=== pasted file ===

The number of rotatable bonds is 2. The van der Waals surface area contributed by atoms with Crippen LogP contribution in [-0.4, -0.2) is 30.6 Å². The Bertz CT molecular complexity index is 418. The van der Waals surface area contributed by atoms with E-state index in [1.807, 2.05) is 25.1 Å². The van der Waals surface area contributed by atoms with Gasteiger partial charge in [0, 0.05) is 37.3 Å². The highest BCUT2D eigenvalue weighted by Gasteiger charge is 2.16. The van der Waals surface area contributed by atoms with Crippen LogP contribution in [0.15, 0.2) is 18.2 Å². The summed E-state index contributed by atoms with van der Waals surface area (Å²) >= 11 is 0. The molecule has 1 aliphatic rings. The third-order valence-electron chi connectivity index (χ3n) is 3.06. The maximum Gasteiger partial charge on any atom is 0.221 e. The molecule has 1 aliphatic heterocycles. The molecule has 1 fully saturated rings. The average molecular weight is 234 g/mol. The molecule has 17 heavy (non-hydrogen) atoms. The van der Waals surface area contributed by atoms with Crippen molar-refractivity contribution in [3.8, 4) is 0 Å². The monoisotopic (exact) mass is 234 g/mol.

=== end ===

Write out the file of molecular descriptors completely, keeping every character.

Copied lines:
The number of rotatable bonds is 2. The van der Waals surface area contributed by atoms with Crippen LogP contribution in [-0.4, -0.2) is 30.6 Å². The Bertz CT molecular complexity index is 418. The van der Waals surface area contributed by atoms with E-state index in [1.807, 2.05) is 25.1 Å². The van der Waals surface area contributed by atoms with Gasteiger partial charge in [0, 0.05) is 37.3 Å². The highest BCUT2D eigenvalue weighted by Gasteiger charge is 2.16. The van der Waals surface area contributed by atoms with Crippen LogP contribution in [0.15, 0.2) is 18.2 Å². The summed E-state index contributed by atoms with van der Waals surface area (Å²) >= 11 is 0. The molecule has 1 aliphatic rings. The third-order valence-electron chi connectivity index (χ3n) is 3.06. The maximum Gasteiger partial charge on any atom is 0.221 e. The molecule has 1 aliphatic heterocycles. The molecule has 1 fully saturated rings. The average molecular weight is 234 g/mol. The molecule has 17 heavy (non-hydrogen) atoms. The van der Waals surface area contributed by atoms with Crippen molar-refractivity contribution in [3.8, 4) is 0 Å². The monoisotopic (exact) mass is 234 g/mol.